Agreed. One of the advantages of automated rail is that there is the driving capacity available at all times for single carriage units which have the same carrying capacity as buses (or even taxi sized units).

However I don't agree about keeping driving jobs being a good idea, though I am quite sure this is one of the reasons we still have this outdated technology. Centuries of experience shows that when you get rid of one job by increasing productivity you create the space for new, better paid ones. If we had an automated transport system whereby anybody could move cheaply and speedily around the country in far greater numbers than now the net effect in creating new jobs, as well as new wealth, would be massive.
"centuries of experience shows that when you get rid of one job by increasing productivity you create the space for new better paid ones". I think you need to do much more to justify that optimistic assessment. In large measure the more mundane tasks have been taken over by machinery, but the jobs available from free enterprise alone to the less skilled has not kept pace. It is not hard to see why. Once the essentials of life are satisfied, what remains is basically recreation and entertainment of many varieties.Whilst many will pay significant amounts to see the best performers work, they are not so willing to pay anything at all to the talentless, so in terms of mopping up all the displaced labour , even though the entertainment industry keeps growing, it will not provide satisfying wages to all those coming onto the jobs market. That leaves government and the armed forces. Governments have a perpetual difficulty in stopping their employees becoming more expensive in real terms, and the genuine product of these employees more obscure to measure.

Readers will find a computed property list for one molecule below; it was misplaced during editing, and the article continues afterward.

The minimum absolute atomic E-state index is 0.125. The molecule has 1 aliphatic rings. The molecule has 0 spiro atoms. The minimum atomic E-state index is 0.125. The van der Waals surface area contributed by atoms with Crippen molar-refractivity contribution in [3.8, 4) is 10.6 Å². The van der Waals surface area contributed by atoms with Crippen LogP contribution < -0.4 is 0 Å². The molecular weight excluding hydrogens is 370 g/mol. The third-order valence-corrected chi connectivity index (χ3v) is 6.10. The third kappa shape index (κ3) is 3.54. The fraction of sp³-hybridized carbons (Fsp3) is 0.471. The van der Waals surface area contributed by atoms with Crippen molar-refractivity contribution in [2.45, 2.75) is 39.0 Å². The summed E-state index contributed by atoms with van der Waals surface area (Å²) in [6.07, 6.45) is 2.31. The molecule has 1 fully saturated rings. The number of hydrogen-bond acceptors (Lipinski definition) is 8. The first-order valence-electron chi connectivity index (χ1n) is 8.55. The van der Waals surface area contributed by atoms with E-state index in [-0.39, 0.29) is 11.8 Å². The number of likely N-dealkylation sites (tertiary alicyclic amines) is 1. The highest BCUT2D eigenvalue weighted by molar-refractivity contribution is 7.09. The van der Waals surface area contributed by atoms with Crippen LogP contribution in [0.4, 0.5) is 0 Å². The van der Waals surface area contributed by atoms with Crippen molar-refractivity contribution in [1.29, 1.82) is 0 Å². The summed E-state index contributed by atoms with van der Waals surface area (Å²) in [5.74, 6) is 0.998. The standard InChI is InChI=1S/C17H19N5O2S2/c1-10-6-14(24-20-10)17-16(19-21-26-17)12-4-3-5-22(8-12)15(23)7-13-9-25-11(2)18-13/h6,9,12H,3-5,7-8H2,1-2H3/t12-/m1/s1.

The economic model you seem to be working with equates consumption and growth with prosperity. Even the grossest glutton can only eat so much, and wear so many clothes and own so many cars before it becomes an evident mania. War certainly consumes a frightful amount of production but also has hugely perilous possible outcomes.I am not against improving efficiency and availability of transport, but measures designed purely to displace people from jobs have a burden of proof that comparable jobs of greater utility will be forthcoming. Money and wealth are a lot more slippery concepts than they at first appear.
A couple of centuries ago 95% of the population worked and lived on the land. Now it is 5% but new jobs have been created in the urban industries that would have initially employed about 200,000 across the UK.

I grant the hours worked now are shorter and may fall further, but don't think that is a bad thing.

How we spend that money is a different question. As the samurai used to say a man can only sleep on one mat and eat one bowl of rice. Some of the extra will be spent on longevity. Currently the state takes far more of national income (50-75% depending how you count) than it could ever have done when most people were on the edge of starvation.

However if we are all to become as wealthy as billionaires today, and that is clearly possible, we will have to spend much of it on intangibles like Cern and space exploration.